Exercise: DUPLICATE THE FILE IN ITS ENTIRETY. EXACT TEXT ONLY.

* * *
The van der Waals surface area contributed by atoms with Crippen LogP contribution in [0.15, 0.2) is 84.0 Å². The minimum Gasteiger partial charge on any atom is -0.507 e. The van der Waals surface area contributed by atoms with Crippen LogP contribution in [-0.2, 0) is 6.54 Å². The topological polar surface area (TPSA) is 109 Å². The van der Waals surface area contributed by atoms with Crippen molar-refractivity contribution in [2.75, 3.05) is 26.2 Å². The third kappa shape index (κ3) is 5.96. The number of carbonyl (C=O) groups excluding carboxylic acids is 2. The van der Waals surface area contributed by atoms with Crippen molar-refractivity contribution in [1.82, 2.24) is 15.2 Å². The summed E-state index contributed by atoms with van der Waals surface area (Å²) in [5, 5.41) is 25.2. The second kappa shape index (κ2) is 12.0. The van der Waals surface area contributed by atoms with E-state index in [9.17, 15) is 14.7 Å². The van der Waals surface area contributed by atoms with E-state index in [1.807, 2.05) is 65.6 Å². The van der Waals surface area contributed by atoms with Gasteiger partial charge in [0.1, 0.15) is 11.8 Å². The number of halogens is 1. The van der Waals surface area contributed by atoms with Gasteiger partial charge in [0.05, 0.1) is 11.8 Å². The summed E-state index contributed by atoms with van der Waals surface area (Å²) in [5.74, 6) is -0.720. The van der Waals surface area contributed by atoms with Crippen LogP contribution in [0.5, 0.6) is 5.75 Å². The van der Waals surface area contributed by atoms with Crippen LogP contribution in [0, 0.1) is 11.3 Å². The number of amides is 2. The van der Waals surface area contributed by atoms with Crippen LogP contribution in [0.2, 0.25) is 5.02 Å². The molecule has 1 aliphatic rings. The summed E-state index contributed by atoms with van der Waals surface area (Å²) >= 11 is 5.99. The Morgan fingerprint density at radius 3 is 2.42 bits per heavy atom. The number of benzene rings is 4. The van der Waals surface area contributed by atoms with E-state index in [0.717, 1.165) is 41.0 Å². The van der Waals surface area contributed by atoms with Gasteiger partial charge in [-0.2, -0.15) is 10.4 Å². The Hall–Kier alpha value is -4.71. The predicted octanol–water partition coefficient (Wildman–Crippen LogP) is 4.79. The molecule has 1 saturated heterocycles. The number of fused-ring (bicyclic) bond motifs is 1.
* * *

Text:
The van der Waals surface area contributed by atoms with Crippen LogP contribution in [0.15, 0.2) is 84.0 Å². The minimum Gasteiger partial charge on any atom is -0.507 e. The van der Waals surface area contributed by atoms with Crippen LogP contribution in [-0.2, 0) is 6.54 Å². The topological polar surface area (TPSA) is 109 Å². The van der Waals surface area contributed by atoms with Crippen molar-refractivity contribution in [2.75, 3.05) is 26.2 Å². The third kappa shape index (κ3) is 5.96. The number of carbonyl (C=O) groups excluding carboxylic acids is 2. The van der Waals surface area contributed by atoms with Crippen molar-refractivity contribution in [1.82, 2.24) is 15.2 Å². The summed E-state index contributed by atoms with van der Waals surface area (Å²) in [5, 5.41) is 25.2. The second kappa shape index (κ2) is 12.0. The van der Waals surface area contributed by atoms with E-state index in [9.17, 15) is 14.7 Å². The van der Waals surface area contributed by atoms with E-state index in [1.807, 2.05) is 65.6 Å². The van der Waals surface area contributed by atoms with Gasteiger partial charge in [0.1, 0.15) is 11.8 Å². The number of halogens is 1. The van der Waals surface area contributed by atoms with Gasteiger partial charge in [0.05, 0.1) is 11.8 Å². The summed E-state index contributed by atoms with van der Waals surface area (Å²) in [5.74, 6) is -0.720. The van der Waals surface area contributed by atoms with Crippen LogP contribution in [0.5, 0.6) is 5.75 Å². The van der Waals surface area contributed by atoms with Crippen LogP contribution in [0, 0.1) is 11.3 Å². The number of amides is 2. The van der Waals surface area contributed by atoms with Crippen LogP contribution in [0.2, 0.25) is 5.02 Å². The molecule has 1 aliphatic rings. The summed E-state index contributed by atoms with van der Waals surface area (Å²) >= 11 is 5.99. The Morgan fingerprint density at radius 3 is 2.42 bits per heavy atom. The number of benzene rings is 4. The van der Waals surface area contributed by atoms with E-state index in [0.717, 1.165) is 41.0 Å². The van der Waals surface area contributed by atoms with Gasteiger partial charge in [-0.2, -0.15) is 10.4 Å². The Hall–Kier alpha value is -4.71. The predicted octanol–water partition coefficient (Wildman–Crippen LogP) is 4.79. The molecule has 1 saturated heterocycles. The number of fused-ring (bicyclic) bond motifs is 1.